Disney’s latest production’s Encanto is the colourful blast of joy you need to brighten your day. The story follows 15 year-old Mirabel and her magical casita in Colombia. From the house to her family members, magical powers are everywhere. One of her sisters is blessed with prodigious strength, while her uncle predicts the future. Yet, when their house’s magic is threatened, Maribel, the only one without powers, must rise to the task of saving them all. Apparently with no power, also comes great responsibilities.
This quest is a magical dive into an infinite variety of colours, sounds and smells. If the
super cute Chiguiro, or the soundtrack which became viral on social media did not convince you, you should watch it for its mesmerising graphism. From the youngest to the oldest audience, this splash of optimism will take you on a wonderful trip to Columbia which is not only aesthetically pleasing, but also inspired from authentic references to Columbian wildlife and traditions.
The Madrigal family proves that Disney is slowly but surely leaving the overdone trope of the white girl saved by the white prince charming behind
Writing narratives outside of Europe is a total win for Disney which strikes double by creating original content and representing their audience more accurately. The Madrigal family proves that Disney is slowly but surely leaving the overdone trope of the white girl saved by the white prince charming behind. Previous movies, such as Coco and Raya, already showcased complex and entertaining plots which drifted away from this restrained and patriarchal vision of the world and hit record ticket sales. Exploring environment outside of Europe produces creative content while empowering future generations who will see themselves through representation of their communities on screen. Coming from an animation studio targeting families with children, it was more than time.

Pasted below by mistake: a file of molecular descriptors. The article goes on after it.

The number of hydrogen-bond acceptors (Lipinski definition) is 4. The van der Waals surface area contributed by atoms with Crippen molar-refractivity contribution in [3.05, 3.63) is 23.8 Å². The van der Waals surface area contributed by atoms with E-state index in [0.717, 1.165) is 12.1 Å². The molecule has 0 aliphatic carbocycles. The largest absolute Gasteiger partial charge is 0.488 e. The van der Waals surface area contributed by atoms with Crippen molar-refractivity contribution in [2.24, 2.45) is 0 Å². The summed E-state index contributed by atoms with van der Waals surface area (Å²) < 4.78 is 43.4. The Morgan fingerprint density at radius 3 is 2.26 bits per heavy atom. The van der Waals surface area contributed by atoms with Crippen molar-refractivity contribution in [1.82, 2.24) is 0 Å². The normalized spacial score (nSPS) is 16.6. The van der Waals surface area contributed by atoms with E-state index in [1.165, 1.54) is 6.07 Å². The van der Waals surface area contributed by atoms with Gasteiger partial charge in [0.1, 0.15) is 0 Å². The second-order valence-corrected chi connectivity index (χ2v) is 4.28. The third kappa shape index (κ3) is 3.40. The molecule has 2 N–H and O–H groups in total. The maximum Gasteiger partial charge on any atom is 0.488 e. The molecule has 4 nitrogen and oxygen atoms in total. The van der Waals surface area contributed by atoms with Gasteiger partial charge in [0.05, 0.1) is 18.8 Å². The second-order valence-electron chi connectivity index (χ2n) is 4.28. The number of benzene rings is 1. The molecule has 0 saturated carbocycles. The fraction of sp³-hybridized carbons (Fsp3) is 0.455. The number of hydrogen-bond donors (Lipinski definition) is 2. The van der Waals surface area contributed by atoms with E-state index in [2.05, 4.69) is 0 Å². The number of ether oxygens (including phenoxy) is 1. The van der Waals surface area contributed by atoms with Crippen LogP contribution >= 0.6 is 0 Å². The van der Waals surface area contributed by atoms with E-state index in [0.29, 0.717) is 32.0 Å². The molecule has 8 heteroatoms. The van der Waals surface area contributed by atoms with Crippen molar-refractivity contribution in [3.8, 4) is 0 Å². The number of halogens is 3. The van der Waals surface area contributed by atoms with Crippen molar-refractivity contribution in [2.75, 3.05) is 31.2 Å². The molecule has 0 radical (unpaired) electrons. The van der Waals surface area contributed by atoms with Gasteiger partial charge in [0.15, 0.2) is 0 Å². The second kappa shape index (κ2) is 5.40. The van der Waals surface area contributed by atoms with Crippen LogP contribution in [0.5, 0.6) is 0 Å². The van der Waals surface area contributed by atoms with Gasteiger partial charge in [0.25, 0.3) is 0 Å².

Encanto is a ray of sunshine which doesn’t fall into clichés. Characters are not stuck in the restraining feminine/masculine norms category. Luisa is portrayed as a strong woman (literally, she can carry tens of donkeys) which is usually associated with masculine features, but she also knows how to show emotions and vulnerability. Men and boys are also portrayed as sensible, and the little Antonio and Bruno feel free to express their worries and emotional side in the presence of Maribel. It teaches children not to be afraid to express their true self. Encanto does not perpetuate narratives of toxic men stalking a soon-to-be perfect housewife or as a controlling father. Instead, we are introduced to the powerful matriarchal family of the Madrigals in which women do not rely on men to save them. It shows that movies can be just as dreamy without teaching children that happy endings equal “and they got married and had lots of children”. That is how we get Maribel: bold and brave but, most importantly, an imperfect character. She’s resentful of her sister, is seen as more ordinary than the rest of her family and does not match the unattainable beauty standards of the old Disney princess. The real master move is creating a relatable and original main protagonist who spreads optimism, energy, and generosity. We can really see Disney trying to modernise itself.
Encanto is an explosion of colours which breaks clichés and builds the bridge between generational divides
Modernity also comes through abandoning the portrayal of villains who were nothing other than characters who simply stepped out of regular norms. Whereas Rapunzel portrayed single mothers as controlling and superficial, Encanto praises the courage of Abuela Madrigal who raised triplets successfully by herself. The only villain of the story is the accumulation of repressed feelings. It is a bumpy ride, but the Madrigals seem to be on the right path to acknowledge and accept them. This conveys a cute and necessary moral about the need for self-expression and how it is never too late to learn these skills. Thanks to this lesson, Isabel embraces her colourful side while keeping her interests, such as blooming flowers. She is not pushed to metamorphose herself completely but encouraged to be fully herself.
Centred around family, Encanto also takes an interesting view on generational relationships. Although characters sometimes struggle to understand each other beyond age and personality differences, they slowly but surely learn to bring down the walls between each other. Family has always been an important theme for Disney, but here, characters learn to forgive and understand each other and that’s very powerful. Encanto is an explosion of colours which breaks clichés and builds the bridge between generational divides. It’s powerful and wonderful: all you could be looking for in a Disney movie.